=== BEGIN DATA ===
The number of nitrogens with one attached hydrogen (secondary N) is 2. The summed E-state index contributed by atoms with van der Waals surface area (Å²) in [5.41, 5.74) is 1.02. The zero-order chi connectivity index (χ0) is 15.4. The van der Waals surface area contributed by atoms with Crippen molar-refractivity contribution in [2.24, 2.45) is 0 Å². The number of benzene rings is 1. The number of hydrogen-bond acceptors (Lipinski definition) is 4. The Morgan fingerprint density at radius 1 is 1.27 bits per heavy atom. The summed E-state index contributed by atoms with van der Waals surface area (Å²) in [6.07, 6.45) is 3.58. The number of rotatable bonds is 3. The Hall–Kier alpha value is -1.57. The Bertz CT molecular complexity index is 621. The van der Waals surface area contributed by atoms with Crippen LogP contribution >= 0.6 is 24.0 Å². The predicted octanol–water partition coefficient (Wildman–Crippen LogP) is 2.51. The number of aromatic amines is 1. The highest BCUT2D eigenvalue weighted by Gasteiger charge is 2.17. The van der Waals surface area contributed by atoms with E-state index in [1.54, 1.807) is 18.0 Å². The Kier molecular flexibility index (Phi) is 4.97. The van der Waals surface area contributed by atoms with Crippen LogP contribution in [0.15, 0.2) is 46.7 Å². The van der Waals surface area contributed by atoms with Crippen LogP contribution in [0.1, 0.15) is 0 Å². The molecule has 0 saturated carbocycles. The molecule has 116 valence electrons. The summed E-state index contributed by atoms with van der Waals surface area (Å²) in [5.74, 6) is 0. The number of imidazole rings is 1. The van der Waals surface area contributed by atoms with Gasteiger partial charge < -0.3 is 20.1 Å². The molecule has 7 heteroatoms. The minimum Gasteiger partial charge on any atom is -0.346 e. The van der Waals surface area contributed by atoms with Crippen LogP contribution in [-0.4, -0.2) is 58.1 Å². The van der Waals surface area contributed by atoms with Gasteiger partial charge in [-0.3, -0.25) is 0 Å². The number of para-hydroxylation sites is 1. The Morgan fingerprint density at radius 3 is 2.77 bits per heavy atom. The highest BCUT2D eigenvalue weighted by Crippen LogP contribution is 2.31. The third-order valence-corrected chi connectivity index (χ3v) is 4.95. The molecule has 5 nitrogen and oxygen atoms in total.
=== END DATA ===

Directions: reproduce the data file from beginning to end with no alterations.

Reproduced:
The number of nitrogens with one attached hydrogen (secondary N) is 2. The summed E-state index contributed by atoms with van der Waals surface area (Å²) in [5.41, 5.74) is 1.02. The zero-order chi connectivity index (χ0) is 15.4. The van der Waals surface area contributed by atoms with Crippen molar-refractivity contribution in [2.24, 2.45) is 0 Å². The number of benzene rings is 1. The number of hydrogen-bond acceptors (Lipinski definition) is 4. The Morgan fingerprint density at radius 1 is 1.27 bits per heavy atom. The summed E-state index contributed by atoms with van der Waals surface area (Å²) in [6.07, 6.45) is 3.58. The number of rotatable bonds is 3. The Hall–Kier alpha value is -1.57. The Bertz CT molecular complexity index is 621. The van der Waals surface area contributed by atoms with Crippen LogP contribution >= 0.6 is 24.0 Å². The predicted octanol–water partition coefficient (Wildman–Crippen LogP) is 2.51. The number of aromatic amines is 1. The highest BCUT2D eigenvalue weighted by Gasteiger charge is 2.17. The van der Waals surface area contributed by atoms with E-state index in [1.54, 1.807) is 18.0 Å². The Kier molecular flexibility index (Phi) is 4.97. The van der Waals surface area contributed by atoms with Crippen LogP contribution in [0.15, 0.2) is 46.7 Å². The van der Waals surface area contributed by atoms with Crippen LogP contribution in [0.1, 0.15) is 0 Å². The molecule has 0 saturated carbocycles. The molecule has 116 valence electrons. The summed E-state index contributed by atoms with van der Waals surface area (Å²) in [5.74, 6) is 0. The number of imidazole rings is 1. The van der Waals surface area contributed by atoms with Gasteiger partial charge < -0.3 is 20.1 Å². The molecule has 7 heteroatoms. The minimum Gasteiger partial charge on any atom is -0.346 e. The van der Waals surface area contributed by atoms with Crippen LogP contribution in [-0.4, -0.2) is 58.1 Å². The van der Waals surface area contributed by atoms with Gasteiger partial charge in [-0.3, -0.25) is 0 Å². The number of para-hydroxylation sites is 1. The Morgan fingerprint density at radius 3 is 2.77 bits per heavy atom. The highest BCUT2D eigenvalue weighted by Crippen LogP contribution is 2.31. The third-order valence-corrected chi connectivity index (χ3v) is 4.95. The molecule has 5 nitrogen and oxygen atoms in total.